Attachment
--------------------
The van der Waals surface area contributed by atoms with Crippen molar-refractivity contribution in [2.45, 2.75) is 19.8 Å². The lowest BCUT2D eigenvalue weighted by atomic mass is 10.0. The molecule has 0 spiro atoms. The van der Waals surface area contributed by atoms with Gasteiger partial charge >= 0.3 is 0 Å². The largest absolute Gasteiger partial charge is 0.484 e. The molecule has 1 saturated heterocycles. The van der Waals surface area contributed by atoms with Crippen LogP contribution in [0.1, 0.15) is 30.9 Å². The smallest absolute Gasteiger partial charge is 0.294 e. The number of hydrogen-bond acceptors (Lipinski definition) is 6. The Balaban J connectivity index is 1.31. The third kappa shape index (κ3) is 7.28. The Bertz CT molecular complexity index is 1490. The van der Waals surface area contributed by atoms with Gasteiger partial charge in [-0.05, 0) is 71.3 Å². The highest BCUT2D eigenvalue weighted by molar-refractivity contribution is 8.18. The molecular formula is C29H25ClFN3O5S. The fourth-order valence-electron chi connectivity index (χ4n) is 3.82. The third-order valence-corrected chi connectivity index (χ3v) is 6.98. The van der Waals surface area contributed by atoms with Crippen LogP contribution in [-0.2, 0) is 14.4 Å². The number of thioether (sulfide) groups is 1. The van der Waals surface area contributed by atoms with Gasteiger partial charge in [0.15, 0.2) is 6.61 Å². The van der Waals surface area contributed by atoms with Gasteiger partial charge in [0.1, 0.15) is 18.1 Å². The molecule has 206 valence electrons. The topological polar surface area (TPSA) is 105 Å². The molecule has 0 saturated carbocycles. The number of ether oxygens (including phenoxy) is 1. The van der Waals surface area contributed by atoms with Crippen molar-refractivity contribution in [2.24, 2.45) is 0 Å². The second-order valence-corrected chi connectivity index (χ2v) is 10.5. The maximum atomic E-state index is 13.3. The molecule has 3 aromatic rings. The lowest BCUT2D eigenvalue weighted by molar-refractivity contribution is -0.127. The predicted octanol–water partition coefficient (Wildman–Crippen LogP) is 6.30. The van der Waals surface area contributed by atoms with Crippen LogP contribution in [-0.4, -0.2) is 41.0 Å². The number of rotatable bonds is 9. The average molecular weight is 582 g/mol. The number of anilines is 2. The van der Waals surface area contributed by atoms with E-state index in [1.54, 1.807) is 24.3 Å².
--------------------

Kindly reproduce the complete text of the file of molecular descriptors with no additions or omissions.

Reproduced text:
The van der Waals surface area contributed by atoms with Crippen molar-refractivity contribution in [2.45, 2.75) is 19.8 Å². The lowest BCUT2D eigenvalue weighted by atomic mass is 10.0. The molecule has 0 spiro atoms. The van der Waals surface area contributed by atoms with Gasteiger partial charge >= 0.3 is 0 Å². The largest absolute Gasteiger partial charge is 0.484 e. The molecule has 1 saturated heterocycles. The van der Waals surface area contributed by atoms with Crippen LogP contribution in [0.1, 0.15) is 30.9 Å². The smallest absolute Gasteiger partial charge is 0.294 e. The number of hydrogen-bond acceptors (Lipinski definition) is 6. The Balaban J connectivity index is 1.31. The third kappa shape index (κ3) is 7.28. The Bertz CT molecular complexity index is 1490. The van der Waals surface area contributed by atoms with Gasteiger partial charge in [-0.05, 0) is 71.3 Å². The highest BCUT2D eigenvalue weighted by molar-refractivity contribution is 8.18. The molecular formula is C29H25ClFN3O5S. The fourth-order valence-electron chi connectivity index (χ4n) is 3.82. The third-order valence-corrected chi connectivity index (χ3v) is 6.98. The van der Waals surface area contributed by atoms with Crippen LogP contribution in [-0.2, 0) is 14.4 Å². The number of thioether (sulfide) groups is 1. The van der Waals surface area contributed by atoms with Gasteiger partial charge in [0.15, 0.2) is 6.61 Å². The van der Waals surface area contributed by atoms with Gasteiger partial charge in [0.1, 0.15) is 18.1 Å². The molecule has 206 valence electrons. The topological polar surface area (TPSA) is 105 Å². The molecule has 0 saturated carbocycles. The number of ether oxygens (including phenoxy) is 1. The van der Waals surface area contributed by atoms with Crippen molar-refractivity contribution in [2.24, 2.45) is 0 Å². The second-order valence-corrected chi connectivity index (χ2v) is 10.5. The maximum atomic E-state index is 13.3. The molecule has 3 aromatic rings. The lowest BCUT2D eigenvalue weighted by molar-refractivity contribution is -0.127. The predicted octanol–water partition coefficient (Wildman–Crippen LogP) is 6.30. The van der Waals surface area contributed by atoms with Crippen LogP contribution in [-0.4, -0.2) is 41.0 Å². The number of rotatable bonds is 9. The average molecular weight is 582 g/mol. The number of anilines is 2. The van der Waals surface area contributed by atoms with E-state index in [1.54, 1.807) is 24.3 Å².